Obama’s fiscal cliff proposal no more serious than his budgets

| December 5 2012
Christopher Cook

The Senate, under Harry Reid, has been called the Do-nothing Senate, because they have done so very little actual legislative work. Fans of limited government won’t necessarily be disappointed by that—the less government does, generally speaking, the better. But one item on the agenda each year is something they should do: pass a budget. (Indeed, they are legally obligated to, but who will punish them for it? Where is the “controlling legal authority” over them?)

For all of their unseriousness about the budget process over the last three years, the one thing that the Democrats have taken even LESS seriously is Obama’s budget proposals. During his first term, the president’s budget proposals garnered exactly zero votes from Democrats in Congress. The budgets were so absurd and unserious that no Democrat wanted his or her name attached.

That’s how Obama rolls. His proposals aren’t serious—they are designed for bare-knuckled, Alinskyite, brinksmanship purposes only. And this tactic of his is now in evidence in his entirely unserious fiscal cliff proposals.

A picture is worth a thousand words:

Four hundred billion in spending cuts is like forgoing the monogramed towels in the 16th bathroom of a 52,000 square foot house. It’s nothing.

However, 1.6 trillion in taxes and spending is not nothing. It will be devastating to the economy and to our debt load. And the new revenue won’t do anything to reduce the deficit, even if it did actually come in the way their static analysis models suggest it will, and even if they devoted it to deficit reduction, which they won’t.

Barack Obama is not serious about this proposal, except insofar as he thinks he can harm the Republicans with it.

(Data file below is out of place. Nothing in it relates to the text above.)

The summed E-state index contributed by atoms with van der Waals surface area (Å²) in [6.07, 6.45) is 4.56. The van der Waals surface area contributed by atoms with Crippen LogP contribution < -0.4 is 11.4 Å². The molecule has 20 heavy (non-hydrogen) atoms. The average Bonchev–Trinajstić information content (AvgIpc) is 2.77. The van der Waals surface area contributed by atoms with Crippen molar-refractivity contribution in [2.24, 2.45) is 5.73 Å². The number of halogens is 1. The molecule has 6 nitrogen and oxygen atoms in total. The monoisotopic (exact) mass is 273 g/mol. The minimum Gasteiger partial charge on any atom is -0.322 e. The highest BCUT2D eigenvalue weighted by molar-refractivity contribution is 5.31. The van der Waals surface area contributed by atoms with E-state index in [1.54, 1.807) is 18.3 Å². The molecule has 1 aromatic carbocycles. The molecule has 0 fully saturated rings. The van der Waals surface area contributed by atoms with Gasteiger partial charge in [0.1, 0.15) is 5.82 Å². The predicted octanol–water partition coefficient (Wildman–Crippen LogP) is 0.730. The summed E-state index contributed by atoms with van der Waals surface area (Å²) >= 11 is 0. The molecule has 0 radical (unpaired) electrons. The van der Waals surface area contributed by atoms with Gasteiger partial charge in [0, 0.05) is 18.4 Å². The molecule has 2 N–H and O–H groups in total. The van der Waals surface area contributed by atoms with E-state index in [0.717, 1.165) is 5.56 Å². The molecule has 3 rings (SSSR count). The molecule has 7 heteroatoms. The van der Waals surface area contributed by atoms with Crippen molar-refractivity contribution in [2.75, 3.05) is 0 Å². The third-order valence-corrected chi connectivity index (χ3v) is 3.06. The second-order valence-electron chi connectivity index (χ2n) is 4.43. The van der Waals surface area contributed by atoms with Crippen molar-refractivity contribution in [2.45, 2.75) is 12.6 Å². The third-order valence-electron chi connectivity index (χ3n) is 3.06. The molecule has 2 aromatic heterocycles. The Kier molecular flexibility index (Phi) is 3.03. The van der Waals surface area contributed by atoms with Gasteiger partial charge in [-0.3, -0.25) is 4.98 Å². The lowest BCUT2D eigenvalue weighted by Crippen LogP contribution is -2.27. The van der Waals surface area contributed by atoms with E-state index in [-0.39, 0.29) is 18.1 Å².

Speaker Boehner sees it for what it is:

Speaker Boehner: President Obama Has an Obligation to Offer a Proposal That Can Pass Congress

WASHINGTON, DC – House Speaker John Boehner (R-OH) released the following statement on the status of fiscal cliff negotiations.

“If the President really wants to avoid sending the economy over the fiscal cliff, he has done nothing to demonstrate it. Instead, he has offered a plan that could not pass either house of Congress – not the House of Representatives and not the Democratic-controlled Senate. The day after the election, I said that Republicans are willing to make concessions, but the President must be willing to lead. With our latest offer we have demonstrated there is a middle ground solution that can cut spending and bring in revenue without hurting American small businesses.  The President now has an obligation to respond with a proposal that does the same and can pass both chambers of Congress.  We’re ready and eager to talk with the president about such a proposal.”

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